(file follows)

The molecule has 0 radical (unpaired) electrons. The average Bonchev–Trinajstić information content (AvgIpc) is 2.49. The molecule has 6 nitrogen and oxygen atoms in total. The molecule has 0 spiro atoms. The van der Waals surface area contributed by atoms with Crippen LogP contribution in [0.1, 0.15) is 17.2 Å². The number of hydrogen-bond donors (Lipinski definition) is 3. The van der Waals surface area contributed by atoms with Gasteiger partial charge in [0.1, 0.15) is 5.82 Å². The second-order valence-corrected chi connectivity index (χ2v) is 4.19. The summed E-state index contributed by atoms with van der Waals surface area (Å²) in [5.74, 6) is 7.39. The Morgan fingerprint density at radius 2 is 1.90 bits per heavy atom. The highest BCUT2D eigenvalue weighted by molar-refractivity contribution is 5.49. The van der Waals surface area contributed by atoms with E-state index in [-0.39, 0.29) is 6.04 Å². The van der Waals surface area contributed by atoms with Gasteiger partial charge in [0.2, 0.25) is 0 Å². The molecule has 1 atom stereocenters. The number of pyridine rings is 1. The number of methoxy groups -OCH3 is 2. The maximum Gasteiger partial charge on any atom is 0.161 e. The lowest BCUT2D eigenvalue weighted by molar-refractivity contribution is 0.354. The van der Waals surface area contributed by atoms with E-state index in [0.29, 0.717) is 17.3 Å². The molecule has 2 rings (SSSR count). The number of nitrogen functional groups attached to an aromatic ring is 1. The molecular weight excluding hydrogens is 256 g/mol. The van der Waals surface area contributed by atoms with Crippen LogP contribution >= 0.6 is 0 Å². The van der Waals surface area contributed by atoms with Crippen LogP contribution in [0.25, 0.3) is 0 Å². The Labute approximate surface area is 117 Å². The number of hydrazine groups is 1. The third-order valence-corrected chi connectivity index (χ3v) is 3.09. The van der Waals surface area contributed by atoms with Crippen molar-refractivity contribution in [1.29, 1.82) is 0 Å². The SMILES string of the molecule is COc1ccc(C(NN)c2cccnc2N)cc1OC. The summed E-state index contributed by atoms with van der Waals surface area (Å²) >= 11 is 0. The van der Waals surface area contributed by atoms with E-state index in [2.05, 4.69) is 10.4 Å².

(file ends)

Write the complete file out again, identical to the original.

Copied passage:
The molecule has 0 radical (unpaired) electrons. The average Bonchev–Trinajstić information content (AvgIpc) is 2.49. The molecule has 6 nitrogen and oxygen atoms in total. The molecule has 0 spiro atoms. The van der Waals surface area contributed by atoms with Crippen LogP contribution in [0.1, 0.15) is 17.2 Å². The number of hydrogen-bond donors (Lipinski definition) is 3. The van der Waals surface area contributed by atoms with Gasteiger partial charge in [0.1, 0.15) is 5.82 Å². The second-order valence-corrected chi connectivity index (χ2v) is 4.19. The summed E-state index contributed by atoms with van der Waals surface area (Å²) in [5.74, 6) is 7.39. The Morgan fingerprint density at radius 2 is 1.90 bits per heavy atom. The highest BCUT2D eigenvalue weighted by molar-refractivity contribution is 5.49. The van der Waals surface area contributed by atoms with E-state index in [-0.39, 0.29) is 6.04 Å². The van der Waals surface area contributed by atoms with Gasteiger partial charge in [0.2, 0.25) is 0 Å². The molecule has 1 atom stereocenters. The number of pyridine rings is 1. The number of methoxy groups -OCH3 is 2. The maximum Gasteiger partial charge on any atom is 0.161 e. The lowest BCUT2D eigenvalue weighted by molar-refractivity contribution is 0.354. The van der Waals surface area contributed by atoms with E-state index in [0.29, 0.717) is 17.3 Å². The molecule has 2 rings (SSSR count). The number of nitrogen functional groups attached to an aromatic ring is 1. The molecular weight excluding hydrogens is 256 g/mol. The van der Waals surface area contributed by atoms with Crippen LogP contribution >= 0.6 is 0 Å². The van der Waals surface area contributed by atoms with Crippen LogP contribution in [0.25, 0.3) is 0 Å². The Labute approximate surface area is 117 Å². The number of hydrazine groups is 1. The third-order valence-corrected chi connectivity index (χ3v) is 3.09. The van der Waals surface area contributed by atoms with Crippen molar-refractivity contribution in [1.29, 1.82) is 0 Å². The SMILES string of the molecule is COc1ccc(C(NN)c2cccnc2N)cc1OC. The summed E-state index contributed by atoms with van der Waals surface area (Å²) >= 11 is 0. The van der Waals surface area contributed by atoms with E-state index in [2.05, 4.69) is 10.4 Å².